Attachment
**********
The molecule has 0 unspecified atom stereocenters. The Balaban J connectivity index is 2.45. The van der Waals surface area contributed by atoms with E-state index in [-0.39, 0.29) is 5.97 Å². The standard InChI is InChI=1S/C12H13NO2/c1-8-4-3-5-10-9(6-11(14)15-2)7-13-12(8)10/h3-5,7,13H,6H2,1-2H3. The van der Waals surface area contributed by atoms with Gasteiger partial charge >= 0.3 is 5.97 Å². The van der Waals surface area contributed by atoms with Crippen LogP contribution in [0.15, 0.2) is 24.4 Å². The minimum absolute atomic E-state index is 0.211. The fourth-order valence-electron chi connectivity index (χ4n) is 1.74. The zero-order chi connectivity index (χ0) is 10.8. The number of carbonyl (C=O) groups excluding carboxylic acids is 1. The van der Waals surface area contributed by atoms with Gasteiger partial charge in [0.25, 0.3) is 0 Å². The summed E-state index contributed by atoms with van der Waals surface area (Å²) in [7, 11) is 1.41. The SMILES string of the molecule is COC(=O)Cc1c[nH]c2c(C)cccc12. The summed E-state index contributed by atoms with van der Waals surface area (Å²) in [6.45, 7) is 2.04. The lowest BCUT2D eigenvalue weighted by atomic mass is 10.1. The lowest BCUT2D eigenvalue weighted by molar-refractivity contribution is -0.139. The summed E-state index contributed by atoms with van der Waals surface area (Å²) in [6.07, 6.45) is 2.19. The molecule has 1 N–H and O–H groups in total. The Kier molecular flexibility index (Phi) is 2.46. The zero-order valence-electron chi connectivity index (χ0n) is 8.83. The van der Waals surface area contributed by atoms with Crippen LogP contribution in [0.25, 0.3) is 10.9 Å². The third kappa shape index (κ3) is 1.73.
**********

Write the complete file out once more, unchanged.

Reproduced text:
The molecule has 0 unspecified atom stereocenters. The Balaban J connectivity index is 2.45. The van der Waals surface area contributed by atoms with E-state index in [-0.39, 0.29) is 5.97 Å². The standard InChI is InChI=1S/C12H13NO2/c1-8-4-3-5-10-9(6-11(14)15-2)7-13-12(8)10/h3-5,7,13H,6H2,1-2H3. The van der Waals surface area contributed by atoms with Gasteiger partial charge >= 0.3 is 5.97 Å². The van der Waals surface area contributed by atoms with Crippen LogP contribution in [0.15, 0.2) is 24.4 Å². The minimum absolute atomic E-state index is 0.211. The fourth-order valence-electron chi connectivity index (χ4n) is 1.74. The zero-order chi connectivity index (χ0) is 10.8. The number of carbonyl (C=O) groups excluding carboxylic acids is 1. The van der Waals surface area contributed by atoms with Gasteiger partial charge in [0.25, 0.3) is 0 Å². The summed E-state index contributed by atoms with van der Waals surface area (Å²) in [7, 11) is 1.41. The SMILES string of the molecule is COC(=O)Cc1c[nH]c2c(C)cccc12. The summed E-state index contributed by atoms with van der Waals surface area (Å²) in [6.45, 7) is 2.04. The lowest BCUT2D eigenvalue weighted by atomic mass is 10.1. The lowest BCUT2D eigenvalue weighted by molar-refractivity contribution is -0.139. The summed E-state index contributed by atoms with van der Waals surface area (Å²) in [6.07, 6.45) is 2.19. The molecule has 1 N–H and O–H groups in total. The Kier molecular flexibility index (Phi) is 2.46. The zero-order valence-electron chi connectivity index (χ0n) is 8.83. The van der Waals surface area contributed by atoms with Crippen LogP contribution in [0.25, 0.3) is 10.9 Å². The third kappa shape index (κ3) is 1.73.